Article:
Some people live to work; others work to live.
I’ve never believed that cliché line. While it may apply to a relatively small number of folks at either end of the spectrum, I think most of us fall somewhere in between when it comes to our attitudes towards work. True, we head to the office or job site every day to support ourselves financially. But our jobs ideally give us much more than a paycheck. The work we do gives us a sense of satisfaction and happiness, and, in some ways, defines us.
Good to meet you, Karen. What do you do?
I’m a web developer.
So, what happens when your job stops offering those important non-monetary benefits? What if going to work has become a slog punctuated by longing glances at the clock and calendar? The obvious answer for someone who is mid-career is to find a new job or career. But if retirement is an option, maybe it’s time to find your bliss in post-career pursuits, even if that means retiring a few years earlier than planned.
If work is feeling like a grind, ask yourself the following questions. The answers might help you decide whether it’s time to seriously consider turning in your key and pass card.
1. Is your commute longer than 45 minutes?
A lengthy commute takes its toll in several ways. You know the stress of a long drive isn’t healthy for your body. But did you know a long commute can harm your relationship, too? If one spouse commutes longer than 45 minutes, the couple is 40 percent more likely to get divorced, according to a recent study. That finding makes sense. Time spent in the car is time you aren’t engaging with your spouse and family. What’s more, the stress of the drive can make the commuting spouse less-than-delightful when they arrive home.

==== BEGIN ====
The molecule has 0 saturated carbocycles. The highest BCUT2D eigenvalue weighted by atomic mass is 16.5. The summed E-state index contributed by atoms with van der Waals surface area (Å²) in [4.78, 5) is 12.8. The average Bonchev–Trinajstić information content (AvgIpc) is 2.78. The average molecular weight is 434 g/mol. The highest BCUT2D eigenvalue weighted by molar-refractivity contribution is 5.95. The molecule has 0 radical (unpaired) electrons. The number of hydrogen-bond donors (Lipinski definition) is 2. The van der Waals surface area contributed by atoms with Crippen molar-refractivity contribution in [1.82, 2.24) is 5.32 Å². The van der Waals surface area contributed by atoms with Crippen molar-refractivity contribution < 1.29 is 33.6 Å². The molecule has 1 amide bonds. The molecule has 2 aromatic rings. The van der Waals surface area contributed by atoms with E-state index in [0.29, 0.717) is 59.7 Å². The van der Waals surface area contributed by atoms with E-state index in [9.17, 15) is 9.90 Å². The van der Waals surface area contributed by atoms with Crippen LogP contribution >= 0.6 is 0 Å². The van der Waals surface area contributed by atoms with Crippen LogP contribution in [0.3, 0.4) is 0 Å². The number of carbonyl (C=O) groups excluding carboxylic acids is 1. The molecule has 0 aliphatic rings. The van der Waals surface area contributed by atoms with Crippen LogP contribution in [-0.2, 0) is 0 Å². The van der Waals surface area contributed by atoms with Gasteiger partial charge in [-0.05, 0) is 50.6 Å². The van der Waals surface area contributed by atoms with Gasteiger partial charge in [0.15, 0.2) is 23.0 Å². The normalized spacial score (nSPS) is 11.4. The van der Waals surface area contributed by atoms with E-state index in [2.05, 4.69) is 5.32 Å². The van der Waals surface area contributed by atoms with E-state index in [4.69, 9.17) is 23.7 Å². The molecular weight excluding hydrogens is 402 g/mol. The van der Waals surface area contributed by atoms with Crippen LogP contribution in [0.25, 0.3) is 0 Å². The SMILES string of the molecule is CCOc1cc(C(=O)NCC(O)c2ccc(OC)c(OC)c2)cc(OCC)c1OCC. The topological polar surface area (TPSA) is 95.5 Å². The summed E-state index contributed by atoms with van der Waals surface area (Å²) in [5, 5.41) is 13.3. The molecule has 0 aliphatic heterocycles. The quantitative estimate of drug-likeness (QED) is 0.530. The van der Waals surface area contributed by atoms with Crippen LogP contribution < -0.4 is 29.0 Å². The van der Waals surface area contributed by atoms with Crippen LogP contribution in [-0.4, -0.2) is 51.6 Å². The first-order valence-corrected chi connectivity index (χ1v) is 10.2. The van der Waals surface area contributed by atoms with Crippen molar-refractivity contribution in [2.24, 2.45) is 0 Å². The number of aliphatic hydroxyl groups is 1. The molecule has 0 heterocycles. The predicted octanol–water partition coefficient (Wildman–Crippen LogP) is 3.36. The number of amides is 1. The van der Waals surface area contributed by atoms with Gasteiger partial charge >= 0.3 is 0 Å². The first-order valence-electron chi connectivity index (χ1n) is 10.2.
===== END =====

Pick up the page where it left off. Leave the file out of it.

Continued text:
2. Is your work schedule unhealthy?
Shift work, on-call requirements and other scheduling uncertainties are rough on your mental state, health, and happiness. A recent study of 28,000 food and retail workers found that employees who work full or partially on-call schedules were significantly less likely to report feeling happy and were more likely to sleep poorly.
Some businesses and organizations absolutely require shift work and on-call duty to meet their customers’ needs. If you work in such an industry and can’t escape that sort of schedule, make an honest evaluation of how the uncertainty is impacting your health and happiness.
3. Do you love your job – really love it?
Every job has some unattractive aspects; that’s why they call it work.
But any job worth having is studded with enough fun, excitement, and challenges to make you look forward to going to work. You should still be learning, growing, teaching and sharing with some degree of passion.
We all like to feel that our work somehow matters; that we are putting our own little positive mark on the world. If your job is no longer providing that sense of purpose, it’s time to look for fulfillment elsewhere.
If you’re making that 45-minute-plus commute every day just for the money, here’s a pro tip: No paycheck is big enough to justify keeping an empty or soul-crushing job when retirement is a real option.
4. Are you appreciated?
We all want to be appreciated and recognized for our contributions. Yes, paychecks serve that purpose, but true fulfillment requires a more direct personal touch. If you aren’t being thanked and acknowledged, maybe it’s time to retire and apply your amazing abilities elsewhere, perhaps by volunteering with a non-profit or consulting in your field.
5. Have you topped out financially?
Most jobs come with built-in salary caps that are largely set in stone. If you are a corporate employee nearing retirement age, there’s a good chance you are maxed-out on compensation.
Barring the occasional bonus or cost-of-living-allowance, you are unlikely to see a raise. Worse, that maximum salary might become a target on your back if the company decides to “surplus” (a.k.a. lay-off) employees to cut costs.
So, if the job has lost much of its appeal; if you’re just collecting a paycheck to add bonus weight to your nest egg, you might consider calling it a career. You can generate income from other sources, such as rental properties or a part-time job in a field you enjoy.
A rewarding job is a blessing, and we should all be free (and feel free) to keep such a position as long as we please. I’m not a fan of mandatory retirement ages. But, if the rewards of work no longer outweigh the demands, you should feel equally free to move to your next career, as a full-time retiree.
The original article appears here.
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